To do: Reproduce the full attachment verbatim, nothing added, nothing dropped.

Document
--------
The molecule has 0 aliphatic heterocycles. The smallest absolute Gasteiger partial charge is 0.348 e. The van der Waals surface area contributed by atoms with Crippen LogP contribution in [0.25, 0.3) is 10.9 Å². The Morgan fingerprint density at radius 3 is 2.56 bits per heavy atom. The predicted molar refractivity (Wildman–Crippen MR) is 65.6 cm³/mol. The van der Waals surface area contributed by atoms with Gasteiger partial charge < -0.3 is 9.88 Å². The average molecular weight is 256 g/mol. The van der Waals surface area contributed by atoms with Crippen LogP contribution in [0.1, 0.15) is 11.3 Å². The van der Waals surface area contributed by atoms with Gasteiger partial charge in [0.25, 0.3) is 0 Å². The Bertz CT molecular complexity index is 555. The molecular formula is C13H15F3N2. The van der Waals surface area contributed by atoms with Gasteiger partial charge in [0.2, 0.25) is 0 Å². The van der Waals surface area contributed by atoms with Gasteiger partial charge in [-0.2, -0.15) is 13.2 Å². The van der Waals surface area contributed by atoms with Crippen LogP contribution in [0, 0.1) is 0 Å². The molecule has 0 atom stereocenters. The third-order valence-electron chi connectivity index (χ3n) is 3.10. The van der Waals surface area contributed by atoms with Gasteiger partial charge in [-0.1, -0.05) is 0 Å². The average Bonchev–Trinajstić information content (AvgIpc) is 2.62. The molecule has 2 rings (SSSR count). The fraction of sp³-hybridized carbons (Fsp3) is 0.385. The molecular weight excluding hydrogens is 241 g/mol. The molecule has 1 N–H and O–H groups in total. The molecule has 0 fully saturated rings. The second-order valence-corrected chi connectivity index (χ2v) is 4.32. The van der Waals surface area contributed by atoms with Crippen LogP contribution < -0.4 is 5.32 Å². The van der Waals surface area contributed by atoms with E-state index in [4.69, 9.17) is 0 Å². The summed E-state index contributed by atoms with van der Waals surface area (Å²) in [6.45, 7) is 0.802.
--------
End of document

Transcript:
The molecule has 0 aliphatic heterocycles. The smallest absolute Gasteiger partial charge is 0.348 e. The van der Waals surface area contributed by atoms with Crippen LogP contribution in [0.25, 0.3) is 10.9 Å². The Morgan fingerprint density at radius 3 is 2.56 bits per heavy atom. The predicted molar refractivity (Wildman–Crippen MR) is 65.6 cm³/mol. The van der Waals surface area contributed by atoms with Gasteiger partial charge < -0.3 is 9.88 Å². The average molecular weight is 256 g/mol. The van der Waals surface area contributed by atoms with Crippen LogP contribution in [0.1, 0.15) is 11.3 Å². The van der Waals surface area contributed by atoms with Gasteiger partial charge in [0.25, 0.3) is 0 Å². The Bertz CT molecular complexity index is 555. The molecular formula is C13H15F3N2. The van der Waals surface area contributed by atoms with Gasteiger partial charge in [0.2, 0.25) is 0 Å². The van der Waals surface area contributed by atoms with Gasteiger partial charge in [-0.2, -0.15) is 13.2 Å². The van der Waals surface area contributed by atoms with Crippen LogP contribution in [0, 0.1) is 0 Å². The molecule has 0 atom stereocenters. The third-order valence-electron chi connectivity index (χ3n) is 3.10. The van der Waals surface area contributed by atoms with Gasteiger partial charge in [-0.1, -0.05) is 0 Å². The average Bonchev–Trinajstić information content (AvgIpc) is 2.62. The molecule has 2 rings (SSSR count). The fraction of sp³-hybridized carbons (Fsp3) is 0.385. The molecular weight excluding hydrogens is 241 g/mol. The molecule has 1 N–H and O–H groups in total. The molecule has 0 fully saturated rings. The second-order valence-corrected chi connectivity index (χ2v) is 4.32. The van der Waals surface area contributed by atoms with Crippen LogP contribution < -0.4 is 5.32 Å². The van der Waals surface area contributed by atoms with E-state index in [4.69, 9.17) is 0 Å². The summed E-state index contributed by atoms with van der Waals surface area (Å²) in [6.45, 7) is 0.802.